Uzbekistan launches production of military drones
Uzbekistan has launched production of military drones under the brand Lochin (Falcon), the press service of the State Defence Industry Committee has announced.
The production is run by the Research and Production Center of Unmanned Aircraft Complexes created under the State Defence Industry Committee. “The center is fully equipped with technological and special equipment and a test laboratory for the production, assembly, repair and maintenance of the devices,” stated a press release.
Unlike fellow Central Asian countries Kazakhstan, Kyrgyzstan and Turkmenistan, Uzbekistan is not known to have placed any orders for Turkish drones following the key role that drones acquired from Turkey played in Azerbaijan's late 2020 victory over Armenian forces in the Second Nagorno-Karabakh War. Tajikistan lately received surveillance drones from Russia to assist in its efforts to monitor its border with Afghanistan. Uzbekistan also shares a border with Afghanistan but is on relatively good terms with the Taliban compared to the Tajiks.
As well as military uses, the Lochin drones and quadracopters can fulfil some civilian uses. Listing their capabilities the release mentioned reconnaissance, combat strikes, real-time surveillance, information gathering, artillery fire control, agricultural uses, oil and gas activities, railway management, geology, cartography, topography, plant defoliation, nature reserve monitoring, roads and social infrastructure.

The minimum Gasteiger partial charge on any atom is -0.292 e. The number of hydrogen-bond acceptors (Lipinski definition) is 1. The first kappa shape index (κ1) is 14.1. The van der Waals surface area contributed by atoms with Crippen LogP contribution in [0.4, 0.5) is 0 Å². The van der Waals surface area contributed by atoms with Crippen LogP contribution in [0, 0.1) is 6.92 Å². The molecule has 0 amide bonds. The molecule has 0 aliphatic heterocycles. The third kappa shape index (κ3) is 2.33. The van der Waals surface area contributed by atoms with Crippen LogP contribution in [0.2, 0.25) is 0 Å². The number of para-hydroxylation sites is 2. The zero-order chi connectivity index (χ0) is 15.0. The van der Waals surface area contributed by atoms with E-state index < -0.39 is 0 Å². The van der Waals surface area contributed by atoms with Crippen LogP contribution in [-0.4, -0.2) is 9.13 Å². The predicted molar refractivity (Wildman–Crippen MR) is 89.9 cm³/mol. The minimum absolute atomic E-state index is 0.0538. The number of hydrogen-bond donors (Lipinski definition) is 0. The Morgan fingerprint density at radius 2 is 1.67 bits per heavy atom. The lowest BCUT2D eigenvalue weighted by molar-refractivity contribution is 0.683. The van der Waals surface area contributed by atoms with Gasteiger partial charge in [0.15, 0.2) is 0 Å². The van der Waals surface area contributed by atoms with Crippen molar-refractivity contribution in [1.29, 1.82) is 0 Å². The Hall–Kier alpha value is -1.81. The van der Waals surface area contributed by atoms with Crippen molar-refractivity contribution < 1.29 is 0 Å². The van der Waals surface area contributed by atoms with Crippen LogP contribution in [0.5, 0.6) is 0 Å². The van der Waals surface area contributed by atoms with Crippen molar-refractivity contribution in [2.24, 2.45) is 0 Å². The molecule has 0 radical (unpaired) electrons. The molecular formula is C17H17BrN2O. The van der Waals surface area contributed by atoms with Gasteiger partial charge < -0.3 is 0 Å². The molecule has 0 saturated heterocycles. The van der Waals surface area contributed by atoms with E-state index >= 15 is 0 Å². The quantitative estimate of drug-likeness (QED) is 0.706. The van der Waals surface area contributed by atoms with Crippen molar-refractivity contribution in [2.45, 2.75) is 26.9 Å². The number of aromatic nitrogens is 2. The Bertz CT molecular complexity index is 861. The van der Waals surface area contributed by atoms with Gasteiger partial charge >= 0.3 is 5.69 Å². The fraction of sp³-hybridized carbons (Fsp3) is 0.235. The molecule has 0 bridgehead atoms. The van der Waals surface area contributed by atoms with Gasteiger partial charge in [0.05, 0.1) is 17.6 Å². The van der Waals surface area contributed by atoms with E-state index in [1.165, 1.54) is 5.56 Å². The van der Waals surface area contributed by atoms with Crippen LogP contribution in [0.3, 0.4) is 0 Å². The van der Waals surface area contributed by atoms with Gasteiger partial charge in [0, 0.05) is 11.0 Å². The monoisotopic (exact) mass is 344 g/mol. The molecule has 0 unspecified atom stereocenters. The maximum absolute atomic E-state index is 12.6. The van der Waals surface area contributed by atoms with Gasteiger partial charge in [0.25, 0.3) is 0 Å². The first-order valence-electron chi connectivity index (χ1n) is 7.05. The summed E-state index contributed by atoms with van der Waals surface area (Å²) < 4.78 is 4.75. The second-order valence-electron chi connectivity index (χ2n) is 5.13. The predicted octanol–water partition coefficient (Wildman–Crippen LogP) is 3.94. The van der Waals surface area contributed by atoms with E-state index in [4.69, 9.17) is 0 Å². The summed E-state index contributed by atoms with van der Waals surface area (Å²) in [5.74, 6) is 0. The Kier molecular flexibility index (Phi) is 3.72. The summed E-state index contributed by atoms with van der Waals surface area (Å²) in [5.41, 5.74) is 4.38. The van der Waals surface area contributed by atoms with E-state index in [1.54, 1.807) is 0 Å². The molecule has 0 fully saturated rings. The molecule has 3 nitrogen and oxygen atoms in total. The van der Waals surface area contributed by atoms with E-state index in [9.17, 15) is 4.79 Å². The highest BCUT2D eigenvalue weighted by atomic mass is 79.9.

The import, sale and use of unmanned aerial vehicles (UAVs) has been banned in Uzbekistan since 2015, with exceptions made for imports and usage of the State Unitary Enterprise "Geoinnovation Center" under the State Committee for Land Management. Before 2015, drones were becoming increasingly popular in the country such as in the production of wedding films, music videos and feature films.
In 2017, President Shavkat Mirziyoyev gave instructions for special attention to be paid to the development of drone production, with a joint venture organised for this purpose.
A temporary drone use permit was granted in May 2018 for the preparation of photo and video materials on the tourism potential of Uzbekistan by foreign creative groups at the request of the State Committee for Tourism Development, the Ministry of Culture and the Uzbekkino National Agency.
A law adopted in May 2019 amended the Criminal Code leading to a tightening of responsibility for the illegal import and operation of drones.
In May 2020, a videographer who intended to use a drone to shoot a clip in Andijan was prosecuted and received a probationary sentence.Tags: what is a military drone
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